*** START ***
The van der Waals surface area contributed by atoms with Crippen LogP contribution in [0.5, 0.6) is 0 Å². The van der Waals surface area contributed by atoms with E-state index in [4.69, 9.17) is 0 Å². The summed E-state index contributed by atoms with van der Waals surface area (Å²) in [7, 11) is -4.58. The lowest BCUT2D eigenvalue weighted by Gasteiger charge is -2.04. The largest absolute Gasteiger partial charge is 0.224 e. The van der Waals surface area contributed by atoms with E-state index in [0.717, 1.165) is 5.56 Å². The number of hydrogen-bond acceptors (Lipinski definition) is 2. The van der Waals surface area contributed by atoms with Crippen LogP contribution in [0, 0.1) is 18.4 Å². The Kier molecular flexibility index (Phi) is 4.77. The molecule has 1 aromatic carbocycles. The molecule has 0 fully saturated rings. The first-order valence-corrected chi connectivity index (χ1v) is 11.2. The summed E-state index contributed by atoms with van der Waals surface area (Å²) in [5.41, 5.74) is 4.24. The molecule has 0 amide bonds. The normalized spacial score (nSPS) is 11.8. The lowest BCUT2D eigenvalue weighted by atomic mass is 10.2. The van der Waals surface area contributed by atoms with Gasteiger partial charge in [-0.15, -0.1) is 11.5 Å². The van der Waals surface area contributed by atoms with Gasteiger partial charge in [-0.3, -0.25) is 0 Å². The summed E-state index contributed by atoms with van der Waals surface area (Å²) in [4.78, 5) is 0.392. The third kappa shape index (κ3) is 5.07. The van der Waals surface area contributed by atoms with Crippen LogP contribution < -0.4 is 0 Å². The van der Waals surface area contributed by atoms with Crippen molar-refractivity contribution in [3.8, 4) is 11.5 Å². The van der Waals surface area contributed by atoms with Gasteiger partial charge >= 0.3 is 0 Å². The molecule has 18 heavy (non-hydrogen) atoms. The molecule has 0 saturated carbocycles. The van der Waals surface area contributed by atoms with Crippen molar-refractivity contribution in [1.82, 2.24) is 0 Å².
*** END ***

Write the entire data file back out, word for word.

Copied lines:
The van der Waals surface area contributed by atoms with Crippen LogP contribution in [0.5, 0.6) is 0 Å². The van der Waals surface area contributed by atoms with E-state index in [4.69, 9.17) is 0 Å². The summed E-state index contributed by atoms with van der Waals surface area (Å²) in [7, 11) is -4.58. The lowest BCUT2D eigenvalue weighted by Gasteiger charge is -2.04. The largest absolute Gasteiger partial charge is 0.224 e. The van der Waals surface area contributed by atoms with E-state index in [0.717, 1.165) is 5.56 Å². The number of hydrogen-bond acceptors (Lipinski definition) is 2. The van der Waals surface area contributed by atoms with Crippen LogP contribution in [0, 0.1) is 18.4 Å². The Kier molecular flexibility index (Phi) is 4.77. The molecule has 1 aromatic carbocycles. The molecule has 0 fully saturated rings. The first-order valence-corrected chi connectivity index (χ1v) is 11.2. The summed E-state index contributed by atoms with van der Waals surface area (Å²) in [5.41, 5.74) is 4.24. The molecule has 0 amide bonds. The normalized spacial score (nSPS) is 11.8. The lowest BCUT2D eigenvalue weighted by atomic mass is 10.2. The van der Waals surface area contributed by atoms with Gasteiger partial charge in [-0.15, -0.1) is 11.5 Å². The van der Waals surface area contributed by atoms with Gasteiger partial charge in [-0.3, -0.25) is 0 Å². The summed E-state index contributed by atoms with van der Waals surface area (Å²) in [4.78, 5) is 0.392. The third kappa shape index (κ3) is 5.07. The van der Waals surface area contributed by atoms with Crippen LogP contribution < -0.4 is 0 Å². The van der Waals surface area contributed by atoms with Crippen molar-refractivity contribution in [3.8, 4) is 11.5 Å². The van der Waals surface area contributed by atoms with Gasteiger partial charge >= 0.3 is 0 Å². The molecule has 18 heavy (non-hydrogen) atoms. The molecule has 0 saturated carbocycles. The van der Waals surface area contributed by atoms with Crippen molar-refractivity contribution in [1.82, 2.24) is 0 Å².